Abstract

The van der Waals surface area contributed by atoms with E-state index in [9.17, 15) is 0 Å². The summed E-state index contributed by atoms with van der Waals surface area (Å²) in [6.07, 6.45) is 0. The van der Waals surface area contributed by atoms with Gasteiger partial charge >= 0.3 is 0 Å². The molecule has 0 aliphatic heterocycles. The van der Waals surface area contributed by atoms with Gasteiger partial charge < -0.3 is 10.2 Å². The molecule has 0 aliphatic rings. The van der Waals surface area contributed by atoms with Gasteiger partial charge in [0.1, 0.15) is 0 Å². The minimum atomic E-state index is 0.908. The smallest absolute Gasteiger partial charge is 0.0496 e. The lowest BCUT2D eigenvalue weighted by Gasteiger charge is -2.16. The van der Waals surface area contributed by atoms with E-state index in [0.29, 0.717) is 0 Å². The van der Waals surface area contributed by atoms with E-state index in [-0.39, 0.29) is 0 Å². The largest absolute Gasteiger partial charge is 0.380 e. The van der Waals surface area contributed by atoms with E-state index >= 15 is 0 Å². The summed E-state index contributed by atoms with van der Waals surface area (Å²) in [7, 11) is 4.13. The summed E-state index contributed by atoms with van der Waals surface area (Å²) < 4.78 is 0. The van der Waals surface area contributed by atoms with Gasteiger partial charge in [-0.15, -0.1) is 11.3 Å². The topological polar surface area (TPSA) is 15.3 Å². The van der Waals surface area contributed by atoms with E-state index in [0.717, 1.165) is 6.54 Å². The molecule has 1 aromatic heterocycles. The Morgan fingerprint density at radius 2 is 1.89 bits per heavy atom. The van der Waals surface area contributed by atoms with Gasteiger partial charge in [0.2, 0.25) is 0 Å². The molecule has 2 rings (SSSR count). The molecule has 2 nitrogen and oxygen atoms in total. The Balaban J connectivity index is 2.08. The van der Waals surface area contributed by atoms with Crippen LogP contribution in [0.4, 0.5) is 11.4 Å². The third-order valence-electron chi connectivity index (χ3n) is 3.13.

To improve the management of a Nigerian deep water field, two vintages of 4D data have been acquired since field start up in 2005. The first Nigerian 4D seismic (monitor-I) in water depths greater than 1000 m was taken in this field in 2008, and the second monitor (monitor-II) was acquired in 2012. Compared to monitor-I, better geometric repeatability was achieved in monitor-II as the lessons learned from monitor-I were incorporated to achieve better results. The final normalized root mean square of monitor-II fast-track volume was 12% compared to 25% for monitor-I. The improved quality is attributed to improvements in the acquisition methodology and prediction of the effects of currents. Seismic interpretation of the field revealed two distinct turbidite depositional settings: (1) An unconfined amalgamated lobe system with low relief, high net-to-gross reservoir sands that exhibit fairly homogeneous water flooding patterns on 4D and (2) an erosional canyon setting, filled with meander belts having a more complex 3D connectivity within and between the channels resulting in a challenging 4D interpretation. The time lapse data were instrumental for better understanding the reservoir architecture, enabling improved wells and reservoir management practices, the identification of infill opportunities, and more mature subsurface models. We evaluated the seismic acquisition and the 4D interpretation of the deepwater 4D seismic data, highlighting the merits of a multidisciplinary collaborative understanding to time-lapse seismic. At present, the value of information of the 4D monitor-II is conservatively estimated at 101 million United States dollars, equivalent to the cost of a well in this deepwater operating environment.

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